greatbear: (aerial me)
That famous holiday, a favorite for the florists, chocolatiers, restaurants, candy makers, wineries, Hallmark and others, has come and gone. I hope everyone was able to make the best of it, and didn't fall into the "Singles Awareness Day" negativity. Valentine's Day can be whatever you make it. A coworker from years ago would get gag chocolates from another friend who worked at the company. It was a highlight of his day.

This week had been a downer for me, as it happened every year. My Mom's name was Valentine, and being that her birthday is four days prior, we used it as an extra day for something nice. Mom would say that my birthday fell on a holiday, so she was in her right to claim the next closest for hers, and none other would be more appropriate. Yeah, it was in the realm of silliness, but it was our little bit of fun. About two weeks apart, we had out own personalized days, mine thanks to that weather prognosticating critter from Pennsylvania, of course.

For whatever reason(s), the last week or so has been rougher than usual on me. Another winter in a row filled with constant pain and the side effects of narcotics play a part, so does the colder-than-usual weather, feelings of uselessness for greater than in the past, getting one more year older, I could go on. I've mostly salvaged the days for the better, and today seemed to be no different. Jeff had been asked to be a personal chef for some friends of mine. It seems he and his partner have decided to change up some things in their lives, and coupling that with buying some sort of business, he asked Jeff to take a shot at helping them entertain in a little bit more formal fashion. Tomorrow is the gig, a sort of test run for them as well as Jeff. We went to Wegman's today to pick up the fresh ingredients for the meal as well as our own weekly supplies. Well, wasn't the store a total mob scene, with the typical batches of self-absorbed Columbia patrons that normally tend to block aisles and snarl traffic with their carts and clustering, except at least three if not more the usual number of them. We didn't get into the store for more than two minutes before declaring it to be an absolute disaster, with Jeff's already busy mind planning the event and being more easily frustrated as a result, I put the single loaf of bread I managed to pick up on entering the store back on the rack and we both went back home. I went for a nap, and apparently Jeff did the same in order to cool off. After a while he went to our local supermarket instead, with me staying behind this time. I said we should just take care of this gig tomorrow and deal with our bit some other day. I conked out again while he made his run. Just as well we put off our grocery run, as our mostly empty fridge became filled with food for the party. Because of the setback, we ended up changing our dinner plans. We had picked up a really nice rack of lamb and other stuff to have for our VDay dinner. Because Jeff had to do prep for tomorrow, and I didn't want to overburden him with even more kitchen mayhem, I made us dinner for the night. My appetite has been shot for months now, and rather than attempting to enjoy an involved meal after a day of stress (and pain for me) we had a nice, relaxing meal of sandwiches and soup and chips and samples of tomorrow's big dinner. And you know what? For that moment, it was just as good as that lamb dinner would've been. If all goes well, we will have our postponed dinner in the early evening on Monday.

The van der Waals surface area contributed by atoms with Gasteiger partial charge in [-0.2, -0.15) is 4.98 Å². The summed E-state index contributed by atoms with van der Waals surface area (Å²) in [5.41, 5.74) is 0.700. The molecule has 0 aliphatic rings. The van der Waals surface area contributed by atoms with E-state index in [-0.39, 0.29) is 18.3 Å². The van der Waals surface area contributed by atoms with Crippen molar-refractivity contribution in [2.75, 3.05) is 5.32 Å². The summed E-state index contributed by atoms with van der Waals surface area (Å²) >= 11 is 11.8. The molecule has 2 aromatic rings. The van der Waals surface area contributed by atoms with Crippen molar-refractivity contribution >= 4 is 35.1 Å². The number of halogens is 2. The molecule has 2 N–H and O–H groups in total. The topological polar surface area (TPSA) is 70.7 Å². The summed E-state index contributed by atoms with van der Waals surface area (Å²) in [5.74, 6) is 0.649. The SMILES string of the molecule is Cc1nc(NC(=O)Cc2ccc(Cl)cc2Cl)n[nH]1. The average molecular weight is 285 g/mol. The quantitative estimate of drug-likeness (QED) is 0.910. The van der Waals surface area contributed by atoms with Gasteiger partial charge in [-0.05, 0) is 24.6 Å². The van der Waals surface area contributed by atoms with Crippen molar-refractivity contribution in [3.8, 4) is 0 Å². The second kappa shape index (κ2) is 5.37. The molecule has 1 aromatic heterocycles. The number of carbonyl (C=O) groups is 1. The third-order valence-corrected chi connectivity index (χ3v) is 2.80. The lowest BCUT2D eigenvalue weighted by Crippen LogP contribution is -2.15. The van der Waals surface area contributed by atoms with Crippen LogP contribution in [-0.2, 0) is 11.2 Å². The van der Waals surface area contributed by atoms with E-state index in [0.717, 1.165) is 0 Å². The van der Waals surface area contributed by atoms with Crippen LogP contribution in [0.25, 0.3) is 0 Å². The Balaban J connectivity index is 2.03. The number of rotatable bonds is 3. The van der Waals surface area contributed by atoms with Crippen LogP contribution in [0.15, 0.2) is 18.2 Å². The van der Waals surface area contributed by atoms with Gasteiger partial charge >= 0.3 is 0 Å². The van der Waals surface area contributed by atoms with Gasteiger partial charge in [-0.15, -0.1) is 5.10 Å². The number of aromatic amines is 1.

I ended up being more than a bit on the cranky side today, anyway. I know, what else is new. I slept worse than usual the night before, with the weather alert radio going off four times in the middle of the night, warning of high winds and extreme windchill from the nasty weather system currently beating up the northeast. During most of the day, the weather was very calm, and a late afternoon snow had begun once Jeff returned from the store. So much for all the noise that kept me up the previous night. Jeff couldn't get a couple items while out, the store was out. So I did the deed going to another grocer nearby. There was already a couple fluffy inches of snow everywhere, and during the short time I was out, perhaps 15 minutes or so, the snow had erased all the signs of me leaving the house. The footprints, the dry area where the truck had been, the tracks on the street were completely gone. I had recently bought a little cordless snowblower to keep the walkways and deck clean, and I've been jonesing to use it since. Knowing how my actions here at home can affect statewide weather patterns, buying this snowblower as well as getting the big monster blower all set for use at a moment's notice meant there was a good chance our area would remain snow-free. Sure enough, though it amounted to maybe three inches of accumulation before stopping, the long-promised wind had finally shown up as well, and unless there's going to be some drifting, my maiden voyage of the new toy snowblower might end up being a disappointment. I love how technology is blasting ahead in so many ways. For years, I used an electric snowblower to keep the decks clean. I used to shovel the snow from the deck, and I had engineered in a means to make this task a bit easier. The railings have a six inch space between them and the deck floor. All that is needed is to push the snow off the edge rather than heaving it over the top. I hadn't considered what would happen to the snow once pushed off the deck. Being a story in the air, and with bushes and shrubs below, the snow would crash onto the plants and break them. So, I had gotten a little electric blower to fling the snow well beyond the area of the plants, with the bonus of giving Mom something very easy to use as well. A couple years ago, though, I inadvertently ran over a stray bungee cord hidden in the snow, and it wrapped around the spinning axle and blade. The resulting friction melted the plastic housing and the bearing mount. In my attempts to cut the tangled rubber with a utility knife and slicing open three fingers quite badly, the damaged blower has been sitting in the basement since, waiting for me to fix it. Last year became the time that cordless, battery operated outdoor tools such as lawnmowers, edgers, trimmers and even chainsaws and snowblowers had finally matched the power of corded electric and even some gas engine powered equivalents. I decided replacing the old corded blower with this new cordless thing would be even easier for me to use than the old one. It's lighter, I don't have to bend over and pick up the icy cord, and it's even more maneuverable. I really, really detest not being able to do even a fraction of the tasks I would think nothing of. I've been spending a lot of money on effort-reducing things to help me along. And I am that fucking stubborn to want, nay, need to continue doing some stuff on my own. I mean, I already am burdening Jeff with a lot of things. And this is a man that suffered a heart attack not long ago. I have to pull as much of my own weight as I can, no matter any consequences. And I absolutely can't change that.